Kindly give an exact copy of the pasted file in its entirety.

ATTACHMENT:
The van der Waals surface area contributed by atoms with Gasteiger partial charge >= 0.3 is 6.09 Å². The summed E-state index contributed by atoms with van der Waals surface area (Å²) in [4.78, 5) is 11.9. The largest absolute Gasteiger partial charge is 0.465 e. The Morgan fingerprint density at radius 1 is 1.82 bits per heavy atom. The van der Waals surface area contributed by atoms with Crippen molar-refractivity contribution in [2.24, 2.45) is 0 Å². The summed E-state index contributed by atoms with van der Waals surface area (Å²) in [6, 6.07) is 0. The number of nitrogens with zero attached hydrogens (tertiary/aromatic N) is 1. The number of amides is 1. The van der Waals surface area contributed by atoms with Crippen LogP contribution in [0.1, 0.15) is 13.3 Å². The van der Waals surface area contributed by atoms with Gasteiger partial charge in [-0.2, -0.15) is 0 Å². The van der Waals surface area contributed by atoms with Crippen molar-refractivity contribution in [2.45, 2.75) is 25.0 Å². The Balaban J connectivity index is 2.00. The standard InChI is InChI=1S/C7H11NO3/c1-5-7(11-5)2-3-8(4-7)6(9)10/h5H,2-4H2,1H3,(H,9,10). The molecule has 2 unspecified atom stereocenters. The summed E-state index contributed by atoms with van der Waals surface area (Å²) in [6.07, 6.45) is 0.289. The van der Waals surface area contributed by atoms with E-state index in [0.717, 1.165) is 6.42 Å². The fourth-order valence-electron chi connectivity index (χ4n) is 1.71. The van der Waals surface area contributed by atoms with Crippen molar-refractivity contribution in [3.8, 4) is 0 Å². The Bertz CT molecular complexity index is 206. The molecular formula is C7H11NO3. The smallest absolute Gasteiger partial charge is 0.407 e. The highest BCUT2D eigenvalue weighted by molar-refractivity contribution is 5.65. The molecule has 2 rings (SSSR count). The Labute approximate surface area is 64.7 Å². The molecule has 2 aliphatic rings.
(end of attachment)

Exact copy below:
The van der Waals surface area contributed by atoms with Gasteiger partial charge >= 0.3 is 6.09 Å². The summed E-state index contributed by atoms with van der Waals surface area (Å²) in [4.78, 5) is 11.9. The largest absolute Gasteiger partial charge is 0.465 e. The Morgan fingerprint density at radius 1 is 1.82 bits per heavy atom. The van der Waals surface area contributed by atoms with Crippen molar-refractivity contribution in [2.24, 2.45) is 0 Å². The summed E-state index contributed by atoms with van der Waals surface area (Å²) in [6, 6.07) is 0. The number of nitrogens with zero attached hydrogens (tertiary/aromatic N) is 1. The number of amides is 1. The van der Waals surface area contributed by atoms with Crippen LogP contribution in [0.1, 0.15) is 13.3 Å². The van der Waals surface area contributed by atoms with Gasteiger partial charge in [-0.2, -0.15) is 0 Å². The van der Waals surface area contributed by atoms with Crippen molar-refractivity contribution in [2.45, 2.75) is 25.0 Å². The Balaban J connectivity index is 2.00. The standard InChI is InChI=1S/C7H11NO3/c1-5-7(11-5)2-3-8(4-7)6(9)10/h5H,2-4H2,1H3,(H,9,10). The molecule has 2 unspecified atom stereocenters. The summed E-state index contributed by atoms with van der Waals surface area (Å²) in [6.07, 6.45) is 0.289. The van der Waals surface area contributed by atoms with E-state index in [0.717, 1.165) is 6.42 Å². The fourth-order valence-electron chi connectivity index (χ4n) is 1.71. The van der Waals surface area contributed by atoms with Crippen molar-refractivity contribution in [3.8, 4) is 0 Å². The Bertz CT molecular complexity index is 206. The molecular formula is C7H11NO3. The smallest absolute Gasteiger partial charge is 0.407 e. The highest BCUT2D eigenvalue weighted by molar-refractivity contribution is 5.65. The molecule has 2 rings (SSSR count). The Labute approximate surface area is 64.7 Å². The molecule has 2 aliphatic rings.